Jetpack Compose – basics & quick tutorial

What is Jetpack Compose?

Jetpack Compose is a modern toolkit for building native Android UI. Compose is built around composable functions, created using Kotlin APIs. These functions let you define your app’s UI programmatically. To create a composable function you just need to add @Composable annotation.

class MainActivity : ComponentActivity() {
    override fun onCreate(savedInstanceState: Bundle?) {
        super.onCreate(savedInstanceState)
        setContent {
            AppTheme {
                HelloWorld()
            }
        }
    }
}

@Composable
fun HelloWorld() {
    Text("Hello world!")
}
App Screenshot displaying "Hello World!" text
Application with Text composable

Development environment

To use Jetpack Compose make sure that you have the newest Android Studio available (currently Bumblebee 2021.1.1).

How to create a new Compose project?

  1. In Android Studio, choose File > New > New project.
  2. Choose Empty Compose Activity and click Next.
  3. Fill application info – make sure that Kotlin language and API level 21 or higher are selected .
  4. Click Finish.

Tooling

As Jetpack Compose doesn’t rely on View to render its composables, Android Studio offers extended features, allowing developers to preview their UI without using a device or emulator.

To enable a preview of a composable, you need to create another composable and mark it with both @Composable and @Preview annotations.

@Composable
@Preview(showBackground = true)
fun HelloWorldPreview() {
    AppTheme {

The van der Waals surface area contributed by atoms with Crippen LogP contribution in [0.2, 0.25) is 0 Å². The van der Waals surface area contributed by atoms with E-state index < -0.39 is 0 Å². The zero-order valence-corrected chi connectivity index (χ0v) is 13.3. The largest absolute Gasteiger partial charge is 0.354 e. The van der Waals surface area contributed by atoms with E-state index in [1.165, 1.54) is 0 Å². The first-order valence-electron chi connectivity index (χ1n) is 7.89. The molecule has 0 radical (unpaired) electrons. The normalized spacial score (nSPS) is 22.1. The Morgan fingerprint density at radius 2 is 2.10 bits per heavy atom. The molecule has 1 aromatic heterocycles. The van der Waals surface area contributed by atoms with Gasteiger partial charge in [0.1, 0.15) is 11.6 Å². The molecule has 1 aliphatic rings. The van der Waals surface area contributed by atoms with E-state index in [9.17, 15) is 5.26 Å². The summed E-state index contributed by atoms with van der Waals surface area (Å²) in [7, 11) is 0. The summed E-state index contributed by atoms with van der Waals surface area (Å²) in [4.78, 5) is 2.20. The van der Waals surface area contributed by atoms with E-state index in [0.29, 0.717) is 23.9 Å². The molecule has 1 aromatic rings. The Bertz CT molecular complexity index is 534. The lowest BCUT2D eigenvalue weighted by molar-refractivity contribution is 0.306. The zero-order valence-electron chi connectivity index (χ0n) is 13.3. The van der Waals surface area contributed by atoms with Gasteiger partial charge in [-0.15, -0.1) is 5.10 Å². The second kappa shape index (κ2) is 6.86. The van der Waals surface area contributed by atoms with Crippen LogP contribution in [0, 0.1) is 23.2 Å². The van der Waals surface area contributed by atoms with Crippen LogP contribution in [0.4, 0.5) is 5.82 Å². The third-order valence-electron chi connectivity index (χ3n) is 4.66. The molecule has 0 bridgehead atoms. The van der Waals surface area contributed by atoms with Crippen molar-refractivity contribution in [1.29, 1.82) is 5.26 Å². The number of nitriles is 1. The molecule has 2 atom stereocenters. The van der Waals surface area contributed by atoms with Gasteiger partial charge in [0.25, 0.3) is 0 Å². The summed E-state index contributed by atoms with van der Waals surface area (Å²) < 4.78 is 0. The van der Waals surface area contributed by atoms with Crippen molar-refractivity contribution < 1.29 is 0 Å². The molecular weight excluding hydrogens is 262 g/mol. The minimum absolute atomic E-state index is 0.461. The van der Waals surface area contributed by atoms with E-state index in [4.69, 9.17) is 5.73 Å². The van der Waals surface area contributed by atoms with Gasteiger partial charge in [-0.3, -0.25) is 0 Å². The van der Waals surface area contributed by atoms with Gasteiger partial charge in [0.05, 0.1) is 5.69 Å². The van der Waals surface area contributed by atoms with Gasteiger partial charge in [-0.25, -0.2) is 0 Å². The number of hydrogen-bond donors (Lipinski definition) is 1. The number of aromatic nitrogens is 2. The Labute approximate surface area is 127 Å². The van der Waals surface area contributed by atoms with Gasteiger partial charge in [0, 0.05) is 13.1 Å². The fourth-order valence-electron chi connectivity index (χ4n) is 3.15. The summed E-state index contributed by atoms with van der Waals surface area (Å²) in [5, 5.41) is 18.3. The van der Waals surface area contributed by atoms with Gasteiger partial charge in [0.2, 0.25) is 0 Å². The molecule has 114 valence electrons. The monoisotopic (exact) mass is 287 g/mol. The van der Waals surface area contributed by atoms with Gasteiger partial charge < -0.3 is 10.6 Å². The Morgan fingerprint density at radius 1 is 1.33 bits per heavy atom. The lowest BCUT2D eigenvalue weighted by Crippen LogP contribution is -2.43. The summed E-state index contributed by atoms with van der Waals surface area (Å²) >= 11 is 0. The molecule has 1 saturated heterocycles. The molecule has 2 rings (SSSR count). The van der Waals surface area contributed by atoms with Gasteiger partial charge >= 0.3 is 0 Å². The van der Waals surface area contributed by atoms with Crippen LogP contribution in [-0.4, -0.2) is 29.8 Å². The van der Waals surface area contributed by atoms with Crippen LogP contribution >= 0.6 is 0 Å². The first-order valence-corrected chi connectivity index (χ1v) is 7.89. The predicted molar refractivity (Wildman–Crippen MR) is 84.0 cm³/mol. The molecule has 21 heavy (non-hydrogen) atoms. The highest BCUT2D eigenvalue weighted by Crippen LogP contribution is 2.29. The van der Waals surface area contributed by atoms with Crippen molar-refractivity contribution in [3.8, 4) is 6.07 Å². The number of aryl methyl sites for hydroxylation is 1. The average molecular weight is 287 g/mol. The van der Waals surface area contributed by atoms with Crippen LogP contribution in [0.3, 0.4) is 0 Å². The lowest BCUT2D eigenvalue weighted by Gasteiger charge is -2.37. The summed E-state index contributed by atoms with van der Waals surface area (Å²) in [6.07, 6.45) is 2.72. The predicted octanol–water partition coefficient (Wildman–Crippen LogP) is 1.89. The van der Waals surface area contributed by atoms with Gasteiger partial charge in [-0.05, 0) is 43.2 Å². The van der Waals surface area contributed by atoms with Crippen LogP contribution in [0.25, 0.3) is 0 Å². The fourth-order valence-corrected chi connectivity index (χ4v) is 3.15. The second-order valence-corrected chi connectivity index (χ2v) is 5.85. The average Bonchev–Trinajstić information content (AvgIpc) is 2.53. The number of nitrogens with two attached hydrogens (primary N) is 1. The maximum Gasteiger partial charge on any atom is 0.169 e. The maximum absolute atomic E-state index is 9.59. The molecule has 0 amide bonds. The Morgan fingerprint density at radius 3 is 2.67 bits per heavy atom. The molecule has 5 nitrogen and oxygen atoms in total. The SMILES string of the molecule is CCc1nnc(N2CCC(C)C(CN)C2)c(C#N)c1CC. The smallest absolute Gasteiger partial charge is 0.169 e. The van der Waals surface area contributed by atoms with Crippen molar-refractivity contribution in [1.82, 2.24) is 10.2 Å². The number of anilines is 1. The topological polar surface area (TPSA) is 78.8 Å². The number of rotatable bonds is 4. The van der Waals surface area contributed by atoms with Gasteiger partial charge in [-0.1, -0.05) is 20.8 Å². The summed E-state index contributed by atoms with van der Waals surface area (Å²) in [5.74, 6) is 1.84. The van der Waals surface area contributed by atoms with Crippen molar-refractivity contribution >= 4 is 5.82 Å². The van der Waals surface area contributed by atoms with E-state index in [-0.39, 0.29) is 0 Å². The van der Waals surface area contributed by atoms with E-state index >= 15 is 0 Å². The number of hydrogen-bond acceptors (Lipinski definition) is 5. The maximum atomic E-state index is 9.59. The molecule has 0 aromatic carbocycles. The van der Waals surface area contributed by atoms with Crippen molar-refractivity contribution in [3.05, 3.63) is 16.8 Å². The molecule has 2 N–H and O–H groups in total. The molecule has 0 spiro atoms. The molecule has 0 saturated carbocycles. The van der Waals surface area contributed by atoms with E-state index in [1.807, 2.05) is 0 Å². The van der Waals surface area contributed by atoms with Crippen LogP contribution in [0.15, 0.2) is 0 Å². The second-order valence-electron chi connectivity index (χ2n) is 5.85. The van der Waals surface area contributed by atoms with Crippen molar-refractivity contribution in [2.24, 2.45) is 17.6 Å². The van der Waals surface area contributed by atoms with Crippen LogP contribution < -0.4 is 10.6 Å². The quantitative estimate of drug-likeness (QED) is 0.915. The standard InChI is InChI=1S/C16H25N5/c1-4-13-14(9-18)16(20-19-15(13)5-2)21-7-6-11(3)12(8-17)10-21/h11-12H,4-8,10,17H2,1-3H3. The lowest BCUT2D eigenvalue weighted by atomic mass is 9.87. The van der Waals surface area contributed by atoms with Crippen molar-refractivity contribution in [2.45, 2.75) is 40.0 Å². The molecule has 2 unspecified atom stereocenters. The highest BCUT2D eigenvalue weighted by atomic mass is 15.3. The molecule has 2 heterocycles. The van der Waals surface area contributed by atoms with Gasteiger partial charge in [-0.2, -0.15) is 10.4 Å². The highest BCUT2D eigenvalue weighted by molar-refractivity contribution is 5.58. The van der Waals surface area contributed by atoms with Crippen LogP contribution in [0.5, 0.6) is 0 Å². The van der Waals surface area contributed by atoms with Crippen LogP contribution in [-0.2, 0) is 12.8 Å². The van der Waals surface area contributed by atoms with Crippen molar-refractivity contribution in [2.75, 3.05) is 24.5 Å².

HelloWorld()
    }
}
UI preview
UI preview

You can customize the way your preview is rendered, by providing parameter values to @Preview annotation.

Additionally, Android Studio allows you to view your composable in interactive mode, by clicking on the Start interactive mode, above the preview. You can also deploy your preview directly to your device.

Android Studio also allows you to analyze your animations using Animation Preview tool and your layouts, using Layout Inspector.

To learn more check out Google’s setup tutorial: https://developer.android.com/jetpack/compose/setup.

Thinking in Compose

The old XML views forced the developer to manipulate views manually, using functions like findViewById(). This highly increased the likelihood of errors. Lately, the whole industry has been shifting to declarative UI models (Flutter, React, etc.). Compose is also a declarative UI framework.

A simple composable function must follow some rules. The most important of them are:

  • The function must be annotated with @Composable annotation.
  • The function can take in data. Composable functions can accept parameters, which describe the UI and provide a way to handle UI events.
  • The function doesn’t return anything – it emits UI hierarchy, by calling other composable functions.
  • Most importantly, the function is fast, idempotent, and free of side-effects
    • The function behaves the same way when called multiple times with the same argument (e.g., doesn’t use global variables or calls to random())
    • The function doesn’t modify properties or global variables.

The composable functions are responsible for transforming the current application state into a UI every time the observable data updates. It is done by taking in data and passing it to other composables down the hierarchy.

When the user interacts with the UI, the UI raises events (e.g., onClick). Those events should notify the app logic, which can then change the app’s state. State changes trigger a process called recomposition, which redraws necessary UI elements.

@Composable
fun ClickCounter(clicks: Int, onClick: () -> Unit) {
    Button(onClick = onClick) {
        Text("I've been clicked $clicks times")
    }
}

Recomposing the entire UI tree can be computationally expensive. To solve this problem, Compose uses intelligent recomposition. When Compose recomposes based on new inputs, it only calls the functions or lambdas that might have changed and skips the rest. This leads to several things that the developer must be aware of:

  • Composable functions can execute in any order.
  • Composable functions can execute in parallel.
  • Recomposition skips as many composable functions and lambdas as possible.